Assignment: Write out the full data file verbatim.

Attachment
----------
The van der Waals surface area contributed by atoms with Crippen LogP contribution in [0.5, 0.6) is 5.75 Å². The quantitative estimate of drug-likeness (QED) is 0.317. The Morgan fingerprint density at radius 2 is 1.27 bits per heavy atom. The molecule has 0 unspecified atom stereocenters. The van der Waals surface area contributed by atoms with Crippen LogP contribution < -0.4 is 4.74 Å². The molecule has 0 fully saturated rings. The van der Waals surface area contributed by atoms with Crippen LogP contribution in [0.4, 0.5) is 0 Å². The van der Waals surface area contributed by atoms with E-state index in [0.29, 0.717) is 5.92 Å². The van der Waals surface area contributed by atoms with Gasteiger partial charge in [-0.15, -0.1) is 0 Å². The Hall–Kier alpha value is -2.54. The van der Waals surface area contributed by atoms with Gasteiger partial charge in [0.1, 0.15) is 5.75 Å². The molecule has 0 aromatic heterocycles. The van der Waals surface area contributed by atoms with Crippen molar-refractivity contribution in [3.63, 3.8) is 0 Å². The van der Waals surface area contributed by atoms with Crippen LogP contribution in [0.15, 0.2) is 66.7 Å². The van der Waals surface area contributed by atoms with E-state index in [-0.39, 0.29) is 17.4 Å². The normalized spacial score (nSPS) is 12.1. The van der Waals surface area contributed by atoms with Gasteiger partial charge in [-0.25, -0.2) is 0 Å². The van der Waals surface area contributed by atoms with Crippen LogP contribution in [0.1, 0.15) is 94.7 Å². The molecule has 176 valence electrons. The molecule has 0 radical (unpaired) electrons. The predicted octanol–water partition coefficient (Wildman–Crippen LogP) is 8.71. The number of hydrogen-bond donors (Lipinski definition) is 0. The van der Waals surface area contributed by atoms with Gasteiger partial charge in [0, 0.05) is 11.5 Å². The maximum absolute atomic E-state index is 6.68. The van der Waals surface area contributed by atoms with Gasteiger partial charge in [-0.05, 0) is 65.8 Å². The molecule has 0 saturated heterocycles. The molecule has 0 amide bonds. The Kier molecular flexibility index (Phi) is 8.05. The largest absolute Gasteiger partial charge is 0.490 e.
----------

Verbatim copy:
The van der Waals surface area contributed by atoms with Crippen LogP contribution in [0.5, 0.6) is 5.75 Å². The quantitative estimate of drug-likeness (QED) is 0.317. The Morgan fingerprint density at radius 2 is 1.27 bits per heavy atom. The molecule has 0 unspecified atom stereocenters. The van der Waals surface area contributed by atoms with Crippen LogP contribution < -0.4 is 4.74 Å². The molecule has 0 fully saturated rings. The van der Waals surface area contributed by atoms with Crippen LogP contribution in [0.4, 0.5) is 0 Å². The van der Waals surface area contributed by atoms with E-state index in [0.29, 0.717) is 5.92 Å². The van der Waals surface area contributed by atoms with Gasteiger partial charge in [-0.15, -0.1) is 0 Å². The Hall–Kier alpha value is -2.54. The van der Waals surface area contributed by atoms with Gasteiger partial charge in [0.1, 0.15) is 5.75 Å². The molecule has 0 aromatic heterocycles. The van der Waals surface area contributed by atoms with Crippen molar-refractivity contribution in [3.63, 3.8) is 0 Å². The van der Waals surface area contributed by atoms with Crippen LogP contribution in [0.15, 0.2) is 66.7 Å². The van der Waals surface area contributed by atoms with E-state index in [-0.39, 0.29) is 17.4 Å². The normalized spacial score (nSPS) is 12.1. The van der Waals surface area contributed by atoms with Gasteiger partial charge in [-0.25, -0.2) is 0 Å². The van der Waals surface area contributed by atoms with Crippen LogP contribution in [0.1, 0.15) is 94.7 Å². The molecule has 176 valence electrons. The molecule has 0 radical (unpaired) electrons. The predicted octanol–water partition coefficient (Wildman–Crippen LogP) is 8.71. The number of hydrogen-bond donors (Lipinski definition) is 0. The van der Waals surface area contributed by atoms with Gasteiger partial charge in [0, 0.05) is 11.5 Å². The maximum absolute atomic E-state index is 6.68. The van der Waals surface area contributed by atoms with Gasteiger partial charge in [-0.05, 0) is 65.8 Å². The molecule has 0 saturated heterocycles. The molecule has 0 amide bonds. The Kier molecular flexibility index (Phi) is 8.05. The largest absolute Gasteiger partial charge is 0.490 e.